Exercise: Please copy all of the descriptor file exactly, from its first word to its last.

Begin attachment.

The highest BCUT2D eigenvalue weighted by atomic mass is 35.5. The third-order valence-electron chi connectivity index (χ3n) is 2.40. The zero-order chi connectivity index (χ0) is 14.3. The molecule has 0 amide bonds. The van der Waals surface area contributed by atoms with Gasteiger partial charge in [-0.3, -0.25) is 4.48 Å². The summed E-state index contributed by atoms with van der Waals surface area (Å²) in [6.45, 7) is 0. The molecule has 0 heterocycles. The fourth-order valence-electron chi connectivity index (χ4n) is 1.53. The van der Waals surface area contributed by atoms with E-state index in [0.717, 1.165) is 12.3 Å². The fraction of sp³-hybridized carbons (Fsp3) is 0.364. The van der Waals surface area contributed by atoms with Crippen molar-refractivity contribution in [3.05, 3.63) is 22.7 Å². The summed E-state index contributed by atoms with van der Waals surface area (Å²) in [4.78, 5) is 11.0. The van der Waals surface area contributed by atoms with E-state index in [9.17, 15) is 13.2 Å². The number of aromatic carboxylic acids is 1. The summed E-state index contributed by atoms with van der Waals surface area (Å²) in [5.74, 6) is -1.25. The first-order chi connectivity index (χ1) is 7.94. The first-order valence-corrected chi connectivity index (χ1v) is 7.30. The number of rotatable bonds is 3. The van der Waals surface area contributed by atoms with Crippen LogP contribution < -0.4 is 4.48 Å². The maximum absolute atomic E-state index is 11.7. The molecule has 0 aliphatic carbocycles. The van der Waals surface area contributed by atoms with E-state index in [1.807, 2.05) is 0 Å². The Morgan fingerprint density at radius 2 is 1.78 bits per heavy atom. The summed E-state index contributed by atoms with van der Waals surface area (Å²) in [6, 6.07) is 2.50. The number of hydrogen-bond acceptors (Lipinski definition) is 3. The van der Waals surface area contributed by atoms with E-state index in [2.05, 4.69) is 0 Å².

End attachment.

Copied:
The highest BCUT2D eigenvalue weighted by atomic mass is 35.5. The third-order valence-electron chi connectivity index (χ3n) is 2.40. The zero-order chi connectivity index (χ0) is 14.3. The molecule has 0 amide bonds. The van der Waals surface area contributed by atoms with Gasteiger partial charge in [-0.3, -0.25) is 4.48 Å². The summed E-state index contributed by atoms with van der Waals surface area (Å²) in [6.45, 7) is 0. The molecule has 0 heterocycles. The fourth-order valence-electron chi connectivity index (χ4n) is 1.53. The van der Waals surface area contributed by atoms with E-state index in [0.717, 1.165) is 12.3 Å². The fraction of sp³-hybridized carbons (Fsp3) is 0.364. The van der Waals surface area contributed by atoms with Crippen molar-refractivity contribution in [3.05, 3.63) is 22.7 Å². The summed E-state index contributed by atoms with van der Waals surface area (Å²) in [4.78, 5) is 11.0. The van der Waals surface area contributed by atoms with E-state index in [9.17, 15) is 13.2 Å². The number of aromatic carboxylic acids is 1. The summed E-state index contributed by atoms with van der Waals surface area (Å²) in [5.74, 6) is -1.25. The first-order chi connectivity index (χ1) is 7.94. The first-order valence-corrected chi connectivity index (χ1v) is 7.30. The number of rotatable bonds is 3. The van der Waals surface area contributed by atoms with Crippen LogP contribution < -0.4 is 4.48 Å². The maximum absolute atomic E-state index is 11.7. The molecule has 0 aliphatic carbocycles. The van der Waals surface area contributed by atoms with E-state index in [1.807, 2.05) is 0 Å². The Morgan fingerprint density at radius 2 is 1.78 bits per heavy atom. The summed E-state index contributed by atoms with van der Waals surface area (Å²) in [6, 6.07) is 2.50. The number of hydrogen-bond acceptors (Lipinski definition) is 3. The van der Waals surface area contributed by atoms with E-state index in [2.05, 4.69) is 0 Å².